CEIC “Judicial Perspectives” Panel Again Attracts Overflow Crowd

Patrick Burke
Ken Withers, Judge Herbert Dixon, Judge John Facciola and Judge Andrew Peck

The “Judicial Perspectives” panel is consistently the best attended event on CEIC’s E-Discovery track, and yesterday the judges once again filled the room to overflowing. This year’s panel featured US Magistrate Judge John M. Facciola in the District of Columbia, Judge Herbert B. Dixon, Jr. of the D.C. Superior Court, and US Magistrate Judge Andrew J. Peck of the Southern District of New York and was moderated by Kenneth J. Withers, Director of Judicial Education for The Sedona Conference®.

The discussion began about the “bring your own devise” (BYOD) trend, with Judge Facciola holding up his iPhone, which he purchased but for which the federal judiciary pays the monthly fees and on which he conducts official business with data stored in the cloud. “Who has possession, custody or control of my data?” he asked. It’s not held on any federally-controlled server, and not really held by the Judge himself.

The topic of possession, custody and control continued with a discussion of the e-discovery challenges associated with data stored in the cloud. Judge Peck told the story of a Chief Information Security Officer who had authority over e-discovery within his multi-billion dollar company who, when told that the company could enjoy significant savings by moving to “the cloud”, questioned whether the cloud provider could accommodate their needs to adapt cloud storage with the organization’s e-discovery preservation requirements. The cloud provider said it could but at such an increased cost that the company would enjoy no savings at all if it migrated to the cloud.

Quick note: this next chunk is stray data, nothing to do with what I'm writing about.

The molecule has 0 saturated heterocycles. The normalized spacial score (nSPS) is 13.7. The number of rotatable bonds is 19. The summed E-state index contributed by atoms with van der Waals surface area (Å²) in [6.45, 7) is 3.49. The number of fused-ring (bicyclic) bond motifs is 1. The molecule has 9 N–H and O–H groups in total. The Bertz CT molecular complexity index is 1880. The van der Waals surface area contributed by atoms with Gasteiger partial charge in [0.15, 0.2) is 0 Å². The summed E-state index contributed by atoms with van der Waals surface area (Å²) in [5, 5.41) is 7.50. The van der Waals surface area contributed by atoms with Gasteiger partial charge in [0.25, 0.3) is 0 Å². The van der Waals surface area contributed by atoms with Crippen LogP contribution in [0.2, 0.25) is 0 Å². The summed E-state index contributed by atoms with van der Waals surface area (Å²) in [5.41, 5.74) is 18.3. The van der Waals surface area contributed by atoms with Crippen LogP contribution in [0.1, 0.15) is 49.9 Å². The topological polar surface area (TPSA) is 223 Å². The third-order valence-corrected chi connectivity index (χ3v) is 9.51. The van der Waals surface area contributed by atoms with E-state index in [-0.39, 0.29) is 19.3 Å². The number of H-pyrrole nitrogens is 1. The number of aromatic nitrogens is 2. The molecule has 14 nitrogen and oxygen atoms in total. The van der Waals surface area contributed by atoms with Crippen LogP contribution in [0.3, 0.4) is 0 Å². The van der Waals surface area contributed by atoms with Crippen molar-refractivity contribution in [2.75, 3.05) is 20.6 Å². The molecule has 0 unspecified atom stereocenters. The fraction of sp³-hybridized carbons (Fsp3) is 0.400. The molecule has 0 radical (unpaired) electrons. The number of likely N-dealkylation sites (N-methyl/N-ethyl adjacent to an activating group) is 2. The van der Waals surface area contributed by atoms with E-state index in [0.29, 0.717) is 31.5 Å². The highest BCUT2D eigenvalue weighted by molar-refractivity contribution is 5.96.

Discussion turned to e-discovery in social media, in which Judge Dixon noted that, in his experience, admissibility of social media was contested much more fiercely in civil cases than in criminal. The judges discussed various ways courts have attempted to handle the discovery of postings on Facebook and Myspace, including judges who undertook to examine the postings themselves to preserve the privacy of litigants postings. Judge Facciola, doubting whether judicial in camera review was a wise use of judicial resources, quoted a Pennsylvania judge who, after reviewing hundreds of Facebook postings, wrote “Why did I do that?” Judge Peck advised the audience that what litigants should avoid is a “fishing expedition” into a party’s Facebook postings, and reminded them that social media postings – which have been posted for viewing by some audience, if not the general public – do not carry privacy protection under US law. Rather, the consideration is a question of relevance under Federal Rule of Civil Procedure 26(b).

These are just a few of the topics raised by Ken Withers on which the Judge’s gave their views of the law and their thoughts on where the law may go in the future. The panel of judges was “hot” and the audience was treated not only to a high-level discussion but also the evident humanity and character of each of the three judges, who were kind enough to join other lawyers that evening for CEIC’s “E-Discovery Dinner” which has become a tradition of good cheer and conversation.

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